Beaten up by China for going fishing
Vietnamese fishermen say they are being attacked by China with increasing regularity. Their boats have been rammed, equipment broken and crewmen beaten up. Vietnam accuses Beijing of trying to force them out of waters in the South China Sea where their families have fished for generations.
As the breaking dawn casts a red-orange rim around the horizon of the South China Sea, Vo Van Giau kneels on the front deck of the fishing boat and locks his hands behind his head.
"That is what they made me do," he says, pushing his head hard down. "Then they beat me with steel rods and a hammer like this." He pulls a heavy wooden mallet from a bundle of fishing equipment and strikes himself softly on his shoulders and against his sides.
Van Giau, who is 42, shows photographs of his injuries on his phone - huge, welling bruises and cuts. The attack lasted well over an hour and he needed hospital treatment.
He tells how, in July, Chinese coastguards rammed into his wooden boat - badly damaging it - while he was fishing in waters near the Paracel Islands. They lie about 175 miles (280km) off the Vietnamese mainland - roughly the same distance they are from Chinese island province of Hainan.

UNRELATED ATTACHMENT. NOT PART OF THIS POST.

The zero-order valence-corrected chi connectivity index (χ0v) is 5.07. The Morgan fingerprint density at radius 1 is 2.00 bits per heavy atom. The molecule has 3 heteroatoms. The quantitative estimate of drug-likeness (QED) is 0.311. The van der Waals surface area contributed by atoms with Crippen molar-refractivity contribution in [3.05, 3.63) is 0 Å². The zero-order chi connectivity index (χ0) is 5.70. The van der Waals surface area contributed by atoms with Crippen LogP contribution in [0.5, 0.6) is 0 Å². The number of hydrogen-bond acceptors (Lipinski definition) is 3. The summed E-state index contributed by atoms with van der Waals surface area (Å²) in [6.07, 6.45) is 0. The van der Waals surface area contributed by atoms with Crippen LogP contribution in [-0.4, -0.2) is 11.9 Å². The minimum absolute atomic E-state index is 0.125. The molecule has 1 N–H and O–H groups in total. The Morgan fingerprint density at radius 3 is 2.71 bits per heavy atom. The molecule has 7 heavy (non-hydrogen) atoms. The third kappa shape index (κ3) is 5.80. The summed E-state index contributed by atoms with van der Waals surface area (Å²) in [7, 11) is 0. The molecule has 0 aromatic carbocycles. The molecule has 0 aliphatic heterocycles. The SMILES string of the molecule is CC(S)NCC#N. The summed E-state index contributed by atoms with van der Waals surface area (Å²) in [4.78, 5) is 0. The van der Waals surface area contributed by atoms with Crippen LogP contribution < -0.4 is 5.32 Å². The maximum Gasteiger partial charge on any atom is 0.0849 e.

Van Giau lives on the small island of Ly Son - in the past year Vietnam says almost half of the island's boats fishing in this area have come under attack from the Chinese.
"My father fished these waters, my grandfather and my great-grandfather. From ancient times they have belonged to Vietnam. Now China has claimed them and invaded them illegally," says Van Giau.
This boat is owned by a friend, 62-year-old Vo Van Chuc who has had fishing nets and tackle, together with his catch of fish, stolen by the Chinese coastguard. "All of us are threatened every time we go out," says Van Chuc.
The boat is small and cramped and cluttered. A faded Vietnamese flag flies on a mast at the front and another above the wheelhouse. Inside there is no state-of-the-art marine equipment, just a radio, a compass and old, rusting dials.